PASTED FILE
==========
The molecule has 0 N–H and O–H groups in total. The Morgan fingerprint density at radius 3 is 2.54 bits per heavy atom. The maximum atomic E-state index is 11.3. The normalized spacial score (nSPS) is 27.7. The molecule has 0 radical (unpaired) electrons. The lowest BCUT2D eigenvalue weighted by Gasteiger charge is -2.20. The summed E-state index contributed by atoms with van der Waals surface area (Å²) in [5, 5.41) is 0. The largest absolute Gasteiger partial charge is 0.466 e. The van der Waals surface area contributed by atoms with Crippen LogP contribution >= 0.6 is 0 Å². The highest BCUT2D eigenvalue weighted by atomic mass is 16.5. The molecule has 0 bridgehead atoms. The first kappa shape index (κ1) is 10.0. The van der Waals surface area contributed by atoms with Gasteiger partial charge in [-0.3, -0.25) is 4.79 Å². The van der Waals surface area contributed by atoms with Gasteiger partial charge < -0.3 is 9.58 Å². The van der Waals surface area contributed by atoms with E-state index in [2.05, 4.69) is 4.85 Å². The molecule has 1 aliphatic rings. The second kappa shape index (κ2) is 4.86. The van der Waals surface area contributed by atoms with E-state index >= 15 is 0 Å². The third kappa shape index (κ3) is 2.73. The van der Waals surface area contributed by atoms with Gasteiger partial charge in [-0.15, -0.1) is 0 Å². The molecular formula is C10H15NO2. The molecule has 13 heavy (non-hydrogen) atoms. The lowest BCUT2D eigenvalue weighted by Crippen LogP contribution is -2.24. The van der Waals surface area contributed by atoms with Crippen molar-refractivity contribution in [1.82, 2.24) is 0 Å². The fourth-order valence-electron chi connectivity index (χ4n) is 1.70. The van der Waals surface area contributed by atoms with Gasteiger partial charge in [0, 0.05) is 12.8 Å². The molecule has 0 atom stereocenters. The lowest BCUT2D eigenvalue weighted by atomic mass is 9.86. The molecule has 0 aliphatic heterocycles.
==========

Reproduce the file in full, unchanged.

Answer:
The molecule has 0 N–H and O–H groups in total. The Morgan fingerprint density at radius 3 is 2.54 bits per heavy atom. The maximum atomic E-state index is 11.3. The normalized spacial score (nSPS) is 27.7. The molecule has 0 radical (unpaired) electrons. The lowest BCUT2D eigenvalue weighted by Gasteiger charge is -2.20. The summed E-state index contributed by atoms with van der Waals surface area (Å²) in [5, 5.41) is 0. The largest absolute Gasteiger partial charge is 0.466 e. The van der Waals surface area contributed by atoms with Crippen LogP contribution >= 0.6 is 0 Å². The highest BCUT2D eigenvalue weighted by atomic mass is 16.5. The molecule has 0 bridgehead atoms. The first kappa shape index (κ1) is 10.0. The van der Waals surface area contributed by atoms with Gasteiger partial charge in [-0.3, -0.25) is 4.79 Å². The van der Waals surface area contributed by atoms with Gasteiger partial charge < -0.3 is 9.58 Å². The van der Waals surface area contributed by atoms with E-state index in [2.05, 4.69) is 4.85 Å². The molecule has 1 aliphatic rings. The second kappa shape index (κ2) is 4.86. The van der Waals surface area contributed by atoms with E-state index >= 15 is 0 Å². The third kappa shape index (κ3) is 2.73. The van der Waals surface area contributed by atoms with Gasteiger partial charge in [-0.15, -0.1) is 0 Å². The molecular formula is C10H15NO2. The molecule has 13 heavy (non-hydrogen) atoms. The lowest BCUT2D eigenvalue weighted by Crippen LogP contribution is -2.24. The van der Waals surface area contributed by atoms with Crippen molar-refractivity contribution in [1.82, 2.24) is 0 Å². The fourth-order valence-electron chi connectivity index (χ4n) is 1.70. The van der Waals surface area contributed by atoms with Gasteiger partial charge in [0, 0.05) is 12.8 Å². The molecule has 0 atom stereocenters. The lowest BCUT2D eigenvalue weighted by atomic mass is 9.86. The molecule has 0 aliphatic heterocycles.